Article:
Focusing on the youth in the lead up to Youth Day

Tuesday, June 11th, 2013


Earlier this month, we explained that this June, we are focusing on youth issues in the lead-up to
Youth Day. Our partnership with government in the You Decide programme is something we are especially proud of, because as a South African corporate citizen, it is up to us to take responsibility for the social impact of the products we sell. We believe in empowering citizens to exercise their freedom by making good decisions – and that extends to our youth.

Our position is that the youth should not drink at all. However, we are aware that preaching generally doesn’t work. Because rebellion and boredom are some of the reasons that teens drink, we need to find ways to get them to understand why underage drinking limits their ability to achieve their dreams.

We cannot pretend that underage drinking is not a problem.

  • 1 in 2 teenagers in the average South African home is a user of alcohol.
  • People who begin drinking before the age of 15 are four times more likely to become alcohol dependent than those who have their first drink at age 20 or older
  • Teenagers who drink are far more likely to try illegal drugs. In fact, research shows that 67% of teens that drink before the age of 15 will go on to use illegal drugs. They are 22 times more likely to use marijuana, and 50 times more likely to use cocaine
  • 60% of Grade 8-11 learners who abused alcohol in a local research study had to repeat their grade

The reasons that teens drink are complex. Sometimes alcohol offers an escape from boredom or hopelessness. Peer pressure and “liquid courage” can be strong incentives to drink. And the idea of rebelling will always have a lot of appeal.

So how do we start a conversation with teens, and get them to understand that when it comes to underage drinking, they really do decide? SAB consulted extensively before launching the first phase of the You Decide programme in January 2012. Organisations involved included The International Centre for Alcohol Policies (ICAP), Alcoholics Anonymous, Love Life, the Association for Responsible Alcohol Use, Life Talk and the South African Depression and Anxiety Group (SADAG).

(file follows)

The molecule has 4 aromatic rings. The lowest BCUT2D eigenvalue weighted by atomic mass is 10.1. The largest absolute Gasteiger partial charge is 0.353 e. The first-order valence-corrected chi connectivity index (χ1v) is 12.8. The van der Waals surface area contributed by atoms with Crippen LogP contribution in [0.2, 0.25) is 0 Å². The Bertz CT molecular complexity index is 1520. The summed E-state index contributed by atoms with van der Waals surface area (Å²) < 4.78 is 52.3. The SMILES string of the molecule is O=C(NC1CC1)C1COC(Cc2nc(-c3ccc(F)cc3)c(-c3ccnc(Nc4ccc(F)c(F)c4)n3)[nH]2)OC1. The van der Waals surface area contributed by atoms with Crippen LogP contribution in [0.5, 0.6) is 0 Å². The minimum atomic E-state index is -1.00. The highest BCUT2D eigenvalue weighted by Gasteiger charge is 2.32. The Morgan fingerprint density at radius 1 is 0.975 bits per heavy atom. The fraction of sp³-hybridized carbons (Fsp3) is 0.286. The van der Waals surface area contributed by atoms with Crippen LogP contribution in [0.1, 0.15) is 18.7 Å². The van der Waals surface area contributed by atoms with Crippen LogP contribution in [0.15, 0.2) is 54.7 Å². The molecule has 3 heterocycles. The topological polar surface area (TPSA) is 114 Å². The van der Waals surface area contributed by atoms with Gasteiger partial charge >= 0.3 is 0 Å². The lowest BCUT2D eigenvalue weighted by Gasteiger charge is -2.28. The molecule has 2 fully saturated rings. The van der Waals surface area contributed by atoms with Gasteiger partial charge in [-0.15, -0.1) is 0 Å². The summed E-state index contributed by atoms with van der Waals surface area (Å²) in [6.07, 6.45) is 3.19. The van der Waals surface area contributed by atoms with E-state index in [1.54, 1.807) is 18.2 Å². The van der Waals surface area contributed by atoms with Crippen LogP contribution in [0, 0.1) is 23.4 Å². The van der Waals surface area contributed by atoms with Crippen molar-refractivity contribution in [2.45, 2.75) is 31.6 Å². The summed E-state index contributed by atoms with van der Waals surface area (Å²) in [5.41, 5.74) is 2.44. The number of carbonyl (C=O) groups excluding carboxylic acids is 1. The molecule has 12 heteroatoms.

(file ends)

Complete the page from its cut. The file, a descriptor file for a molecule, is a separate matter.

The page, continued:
The campaign consists of an industrial theatre roadshow to demonstrate the effects of underage drinking, as well as support material for learners, teachers and parents.

Behavior-change programmes are long term initiatives, but initial results from the first phase of the programme are encouraging. HDI Youth Marketeers recorded an initial reduction of 8% of reported drinking by teens.

Taxi rank activations and visits to taverns to raise awareness of the problem have also formed part of the programme. Our view is that alcohol consumption by adults has been part of the fabric of South African society long before the founding of South African Breweries in the late 19th century. It may be tempting for some to try and ban something that people love doing, but this has never worked.  While we recognize the social impact of irresponsible alcohol consumption, we think it makes a whole lot more sense in the long term to educate and empower South Africa’s citizens to make choices that are right for them.

Though it may be something of a cliché, the youth really are our future – and it is up to us to invest in the kind of tomorrow we all want for ourselves, our communities and our nation. In our next Youth Day post, we will introduce you to a young South African entrepreneur who will explain what Youth Day means to him.

For more information log onto www.youdecide.org.za
Help is also available on the You Decide helpline (8am to 8pm daily), on 0800 33 33 77

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